Be a Real Estate Matchmaker

In a tight market, real estate pros are finding hot opportunities in house swaps.

March 1, 2009

It was love at first sight in November 2007 when Steve Benton came across the online listing for a 2,600-square-foot home in Longwood, Fla. The home was much closer to his job, fell within his price range, and had plenty of space for his growing family.

But before he could seriously consider making an offer, he would have to sell his 1,300-square-foot home in Southeast Orlando. "With the market the way it was, I didn’t have much hope of that happening," Benton recalls. "In fact, my house wasn’t even listed."

Nonetheless, Benton contacted the listing agent, Malte Strauss, broker-associate of Southern Realty Enterprises Inc. in Longwood, and explained his dilemma. It just so happened that Strauss’s client was looking to downsize in Southeast Orlando, and Benton’s home would be a perfect fit. Strauss proposed a trade.

Six weeks later, with inspections done and agreements signed, Strauss shepherded simultaneous closings on both properties.

Originating in the vacation rental and commercial investment sectors, property swaps—usually two separate sales with simultaneous closings—are becoming more popular with residential buyers and sellers. It may be an especially attractive option in a weak economy for sellers seeking to downsize.

Finding a perfect match isn’t always easy, but the growth of online forums for swapping homes is widening the base of potential suitors and pushing the idea mainstream. Listings for permanent and part-time house swaps on the free classifieds Web site Craigslist rose to 10,466 in December 2008 from 7,393 in December 2007, according to spokesperson Susan MacTavish Best.

Entrepreneurs are also getting into the mix with sites made exclusively for house trading. After being unable to arrange a house swap for his property using word of mouth, David Moskowitz, president of a Sarasota, Fla., software development company, saw the need for an online repository of homes available for trading. He created Domuswap, which has listed more than 6,510 properties since its launch in June 2007. Moskowitz knows of four successful swaps completed by the site’s users.

"Sellers become buyers if they can sell their home. So why not put some motivated sellers together?" says Daniel Westbrook, a sales professional with RE/MAX First in Real Estate in Tampa, who founded OnlineHouseTrading.com.

Westbrook says Florida is the most popular state for trades, followed by California, Nevada, Michigan, and Arizona. All of these states have been hit hard by the real estate downturn and are brimming with sellers open to a nontraditional approach, he says.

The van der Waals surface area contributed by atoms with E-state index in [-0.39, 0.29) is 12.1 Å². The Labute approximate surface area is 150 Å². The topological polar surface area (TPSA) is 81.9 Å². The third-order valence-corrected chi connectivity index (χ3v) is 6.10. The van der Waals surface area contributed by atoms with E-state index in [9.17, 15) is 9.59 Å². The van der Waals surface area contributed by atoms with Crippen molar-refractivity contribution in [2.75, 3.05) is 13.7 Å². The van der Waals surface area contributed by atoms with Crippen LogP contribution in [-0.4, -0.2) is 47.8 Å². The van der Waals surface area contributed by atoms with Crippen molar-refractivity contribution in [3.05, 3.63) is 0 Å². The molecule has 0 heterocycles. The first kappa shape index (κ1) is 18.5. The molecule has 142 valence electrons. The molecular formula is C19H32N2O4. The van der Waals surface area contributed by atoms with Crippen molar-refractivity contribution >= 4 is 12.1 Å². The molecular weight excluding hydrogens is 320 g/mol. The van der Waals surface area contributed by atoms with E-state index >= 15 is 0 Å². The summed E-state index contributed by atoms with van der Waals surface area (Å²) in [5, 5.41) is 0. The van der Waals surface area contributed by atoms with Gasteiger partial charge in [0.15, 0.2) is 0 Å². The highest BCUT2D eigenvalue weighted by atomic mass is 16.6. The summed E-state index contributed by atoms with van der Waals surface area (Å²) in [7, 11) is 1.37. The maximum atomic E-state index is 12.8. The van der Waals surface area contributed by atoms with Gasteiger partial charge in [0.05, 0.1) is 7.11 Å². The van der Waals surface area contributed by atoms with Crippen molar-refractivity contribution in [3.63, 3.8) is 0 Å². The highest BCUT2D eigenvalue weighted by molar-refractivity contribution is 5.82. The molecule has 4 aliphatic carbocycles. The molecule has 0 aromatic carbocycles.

Whether the home swap is born on the Web or evolves through a personal connection, real estate practitioners can move along a transaction. "The details are not much different than two separate sales that are contingent upon each other to close," Moskowitz says.

When the homes’ values differ, one buyer will have to secure cash or a mortgage to make up the balance. Benton sold his house for $225,000 and took out a mortgage to cover the balance owed on the $500,000 Longwood property.

As a general rule, Strauss says there are no notable commission differences with swap transactions than with traditional home sales. "In my case, I made an arrangement with the buyer that if I was able to make a deal, I would get a commission," he says. If the other party isn’t represented by a real estate agent, Strauss recommends securing an agreement for additional compensation.

If you’d like to help sellers find a potential swap, start by asking them detailed questions about their ideal replacement property, Westbrook says: What are their desired locations and amenities? Are they looking to trade up or down?

If sellers are open to the idea, spread the word among your sphere of contacts. Make sure your real estate colleagues understand what your client is looking for so they can make connections on their end. And create flyers for your open houses showcasing the swap option.

While some sites charge for a one-time posting—OnlineHouseTrading.com charges $19.99—others, such as Domuswap, offer users a free basic service and additional paid upgrades for better visibility. In Domuswap’s case, home page listings cost $4 per day and banner ads range from $1 to $10 per day.

Strauss uses Postlets, a free service that allows users to build ads that can be posted to multiple sites, such as Craigslist and Trulia. He says it’s best to advertise swaps with a pithy blurb: "Wanted: Townhouse close to airport. Offer trade to 4 bedroom on north end of town."

In addition, Strauss says, ask your client for permission to disclose information about the trade possibility in the remarks sections of the MLS listing and on REALTOR.com and other listing sites.

If you find a suitable replacement property, contact the listing agent and ask if the seller would entertain a trade. E-mail or fax a preliminary trade proposal to all the salespeople with matching listings.

For a smoother closing, try to use a single title company for both deals, Strauss suggests.

Even if you do everything right, home swapping can feel like a game of chance, he says. But it’s one more option that can help to speed a sale—and a purchase.

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